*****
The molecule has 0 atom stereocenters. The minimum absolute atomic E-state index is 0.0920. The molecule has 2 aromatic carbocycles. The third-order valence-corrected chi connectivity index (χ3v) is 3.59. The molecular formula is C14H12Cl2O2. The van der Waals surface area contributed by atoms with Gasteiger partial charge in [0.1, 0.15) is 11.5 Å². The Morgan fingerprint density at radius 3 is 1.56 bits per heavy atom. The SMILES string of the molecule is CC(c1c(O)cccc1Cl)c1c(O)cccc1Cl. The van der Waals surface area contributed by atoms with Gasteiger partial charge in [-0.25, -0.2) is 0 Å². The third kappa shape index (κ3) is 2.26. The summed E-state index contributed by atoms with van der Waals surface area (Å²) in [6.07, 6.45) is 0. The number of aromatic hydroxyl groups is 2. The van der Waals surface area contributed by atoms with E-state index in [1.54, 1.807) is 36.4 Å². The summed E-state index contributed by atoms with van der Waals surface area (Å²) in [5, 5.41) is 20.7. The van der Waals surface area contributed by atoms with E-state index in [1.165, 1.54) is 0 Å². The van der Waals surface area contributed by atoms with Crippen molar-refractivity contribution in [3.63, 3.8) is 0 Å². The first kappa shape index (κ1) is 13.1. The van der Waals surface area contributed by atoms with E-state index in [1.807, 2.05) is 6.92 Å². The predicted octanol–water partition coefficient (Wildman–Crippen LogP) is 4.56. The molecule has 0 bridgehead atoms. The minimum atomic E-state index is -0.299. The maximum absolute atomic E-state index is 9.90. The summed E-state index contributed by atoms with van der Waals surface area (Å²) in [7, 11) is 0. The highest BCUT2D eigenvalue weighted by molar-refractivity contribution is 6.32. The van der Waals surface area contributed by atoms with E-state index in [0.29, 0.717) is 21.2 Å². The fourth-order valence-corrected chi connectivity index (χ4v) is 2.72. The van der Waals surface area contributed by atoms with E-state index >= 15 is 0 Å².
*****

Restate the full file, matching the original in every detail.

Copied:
The molecule has 0 atom stereocenters. The minimum absolute atomic E-state index is 0.0920. The molecule has 2 aromatic carbocycles. The third-order valence-corrected chi connectivity index (χ3v) is 3.59. The molecular formula is C14H12Cl2O2. The van der Waals surface area contributed by atoms with Gasteiger partial charge in [0.1, 0.15) is 11.5 Å². The Morgan fingerprint density at radius 3 is 1.56 bits per heavy atom. The SMILES string of the molecule is CC(c1c(O)cccc1Cl)c1c(O)cccc1Cl. The van der Waals surface area contributed by atoms with Gasteiger partial charge in [-0.25, -0.2) is 0 Å². The third kappa shape index (κ3) is 2.26. The summed E-state index contributed by atoms with van der Waals surface area (Å²) in [6.07, 6.45) is 0. The number of aromatic hydroxyl groups is 2. The van der Waals surface area contributed by atoms with E-state index in [1.54, 1.807) is 36.4 Å². The summed E-state index contributed by atoms with van der Waals surface area (Å²) in [5, 5.41) is 20.7. The van der Waals surface area contributed by atoms with E-state index in [1.165, 1.54) is 0 Å². The van der Waals surface area contributed by atoms with Crippen molar-refractivity contribution in [3.63, 3.8) is 0 Å². The first kappa shape index (κ1) is 13.1. The van der Waals surface area contributed by atoms with E-state index in [1.807, 2.05) is 6.92 Å². The predicted octanol–water partition coefficient (Wildman–Crippen LogP) is 4.56. The molecule has 0 bridgehead atoms. The minimum atomic E-state index is -0.299. The maximum absolute atomic E-state index is 9.90. The summed E-state index contributed by atoms with van der Waals surface area (Å²) in [7, 11) is 0. The highest BCUT2D eigenvalue weighted by molar-refractivity contribution is 6.32. The van der Waals surface area contributed by atoms with E-state index in [0.29, 0.717) is 21.2 Å². The fourth-order valence-corrected chi connectivity index (χ4v) is 2.72. The van der Waals surface area contributed by atoms with E-state index >= 15 is 0 Å².